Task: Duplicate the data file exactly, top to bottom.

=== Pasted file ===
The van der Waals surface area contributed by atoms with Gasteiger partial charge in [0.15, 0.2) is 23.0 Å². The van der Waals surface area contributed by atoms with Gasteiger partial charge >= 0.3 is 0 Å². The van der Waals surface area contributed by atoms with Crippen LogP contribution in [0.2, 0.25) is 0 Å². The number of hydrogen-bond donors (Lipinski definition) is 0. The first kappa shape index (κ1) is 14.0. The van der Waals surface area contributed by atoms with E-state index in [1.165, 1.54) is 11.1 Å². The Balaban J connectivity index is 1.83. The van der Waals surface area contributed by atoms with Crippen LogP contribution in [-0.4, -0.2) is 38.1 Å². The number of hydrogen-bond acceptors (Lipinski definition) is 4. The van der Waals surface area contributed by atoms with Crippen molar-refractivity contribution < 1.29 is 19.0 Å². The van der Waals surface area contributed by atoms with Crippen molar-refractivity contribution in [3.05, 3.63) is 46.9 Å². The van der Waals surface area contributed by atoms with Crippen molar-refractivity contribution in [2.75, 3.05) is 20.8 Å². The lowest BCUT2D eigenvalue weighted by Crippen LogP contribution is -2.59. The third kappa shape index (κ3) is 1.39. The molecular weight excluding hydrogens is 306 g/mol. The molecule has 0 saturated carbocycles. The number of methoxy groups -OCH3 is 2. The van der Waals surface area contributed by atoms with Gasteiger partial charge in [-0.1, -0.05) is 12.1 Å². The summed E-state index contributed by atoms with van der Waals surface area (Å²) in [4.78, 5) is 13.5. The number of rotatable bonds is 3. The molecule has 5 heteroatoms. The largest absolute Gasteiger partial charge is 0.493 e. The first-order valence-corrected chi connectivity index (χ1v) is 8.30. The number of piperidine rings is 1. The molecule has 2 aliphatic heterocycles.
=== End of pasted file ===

The van der Waals surface area contributed by atoms with Gasteiger partial charge in [0.15, 0.2) is 23.0 Å². The van der Waals surface area contributed by atoms with Gasteiger partial charge >= 0.3 is 0 Å². The van der Waals surface area contributed by atoms with Crippen LogP contribution in [0.2, 0.25) is 0 Å². The number of hydrogen-bond donors (Lipinski definition) is 0. The first kappa shape index (κ1) is 14.0. The van der Waals surface area contributed by atoms with E-state index in [1.165, 1.54) is 11.1 Å². The Balaban J connectivity index is 1.83. The van der Waals surface area contributed by atoms with Crippen LogP contribution in [-0.4, -0.2) is 38.1 Å². The number of hydrogen-bond acceptors (Lipinski definition) is 4. The van der Waals surface area contributed by atoms with Crippen molar-refractivity contribution < 1.29 is 19.0 Å². The van der Waals surface area contributed by atoms with Crippen molar-refractivity contribution in [3.05, 3.63) is 46.9 Å². The van der Waals surface area contributed by atoms with Crippen molar-refractivity contribution in [2.75, 3.05) is 20.8 Å². The lowest BCUT2D eigenvalue weighted by Crippen LogP contribution is -2.59. The third kappa shape index (κ3) is 1.39. The molecular weight excluding hydrogens is 306 g/mol. The molecule has 0 saturated carbocycles. The number of methoxy groups -OCH3 is 2. The van der Waals surface area contributed by atoms with Gasteiger partial charge in [-0.1, -0.05) is 12.1 Å². The summed E-state index contributed by atoms with van der Waals surface area (Å²) in [4.78, 5) is 13.5. The number of rotatable bonds is 3. The molecule has 5 heteroatoms. The largest absolute Gasteiger partial charge is 0.493 e. The first-order valence-corrected chi connectivity index (χ1v) is 8.30. The number of piperidine rings is 1. The molecule has 2 aliphatic heterocycles.